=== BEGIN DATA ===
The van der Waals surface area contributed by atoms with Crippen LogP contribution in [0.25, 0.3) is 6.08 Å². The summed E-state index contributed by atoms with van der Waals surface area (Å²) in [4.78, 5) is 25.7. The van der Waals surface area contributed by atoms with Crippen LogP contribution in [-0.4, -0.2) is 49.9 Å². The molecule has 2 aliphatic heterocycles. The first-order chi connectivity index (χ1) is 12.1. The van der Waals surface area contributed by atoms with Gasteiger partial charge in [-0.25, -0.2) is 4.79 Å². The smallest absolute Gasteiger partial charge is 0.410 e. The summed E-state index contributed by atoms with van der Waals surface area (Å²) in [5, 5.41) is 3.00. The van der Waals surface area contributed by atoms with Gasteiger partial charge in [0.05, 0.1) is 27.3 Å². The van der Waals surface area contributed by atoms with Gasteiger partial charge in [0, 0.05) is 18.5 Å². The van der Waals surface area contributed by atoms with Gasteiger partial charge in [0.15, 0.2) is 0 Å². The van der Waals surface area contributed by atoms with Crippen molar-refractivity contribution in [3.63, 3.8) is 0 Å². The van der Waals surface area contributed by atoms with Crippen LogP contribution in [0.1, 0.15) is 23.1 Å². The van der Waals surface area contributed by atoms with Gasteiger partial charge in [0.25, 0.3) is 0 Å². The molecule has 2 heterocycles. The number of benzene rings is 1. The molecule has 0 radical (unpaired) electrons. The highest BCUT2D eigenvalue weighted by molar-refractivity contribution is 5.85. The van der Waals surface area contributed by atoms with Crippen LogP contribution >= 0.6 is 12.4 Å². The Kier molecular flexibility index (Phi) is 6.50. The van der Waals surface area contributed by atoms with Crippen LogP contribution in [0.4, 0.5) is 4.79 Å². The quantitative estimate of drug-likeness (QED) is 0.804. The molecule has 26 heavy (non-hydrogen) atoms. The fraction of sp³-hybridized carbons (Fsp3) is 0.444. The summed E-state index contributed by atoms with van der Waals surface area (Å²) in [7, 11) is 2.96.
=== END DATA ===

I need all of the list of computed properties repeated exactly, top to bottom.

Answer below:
The van der Waals surface area contributed by atoms with Crippen LogP contribution in [0.25, 0.3) is 6.08 Å². The summed E-state index contributed by atoms with van der Waals surface area (Å²) in [4.78, 5) is 25.7. The van der Waals surface area contributed by atoms with Crippen LogP contribution in [-0.4, -0.2) is 49.9 Å². The molecule has 2 aliphatic heterocycles. The first-order chi connectivity index (χ1) is 12.1. The van der Waals surface area contributed by atoms with Gasteiger partial charge in [-0.25, -0.2) is 4.79 Å². The smallest absolute Gasteiger partial charge is 0.410 e. The summed E-state index contributed by atoms with van der Waals surface area (Å²) in [5, 5.41) is 3.00. The van der Waals surface area contributed by atoms with Gasteiger partial charge in [0.05, 0.1) is 27.3 Å². The van der Waals surface area contributed by atoms with Gasteiger partial charge in [0, 0.05) is 18.5 Å². The van der Waals surface area contributed by atoms with Gasteiger partial charge in [0.15, 0.2) is 0 Å². The van der Waals surface area contributed by atoms with Crippen molar-refractivity contribution in [3.63, 3.8) is 0 Å². The van der Waals surface area contributed by atoms with Crippen LogP contribution in [0.1, 0.15) is 23.1 Å². The van der Waals surface area contributed by atoms with Gasteiger partial charge in [0.25, 0.3) is 0 Å². The molecule has 2 heterocycles. The number of benzene rings is 1. The molecule has 0 radical (unpaired) electrons. The highest BCUT2D eigenvalue weighted by molar-refractivity contribution is 5.85. The van der Waals surface area contributed by atoms with Crippen LogP contribution >= 0.6 is 12.4 Å². The Kier molecular flexibility index (Phi) is 6.50. The van der Waals surface area contributed by atoms with Crippen LogP contribution in [0.4, 0.5) is 4.79 Å². The quantitative estimate of drug-likeness (QED) is 0.804. The molecule has 26 heavy (non-hydrogen) atoms. The fraction of sp³-hybridized carbons (Fsp3) is 0.444. The summed E-state index contributed by atoms with van der Waals surface area (Å²) in [7, 11) is 2.96.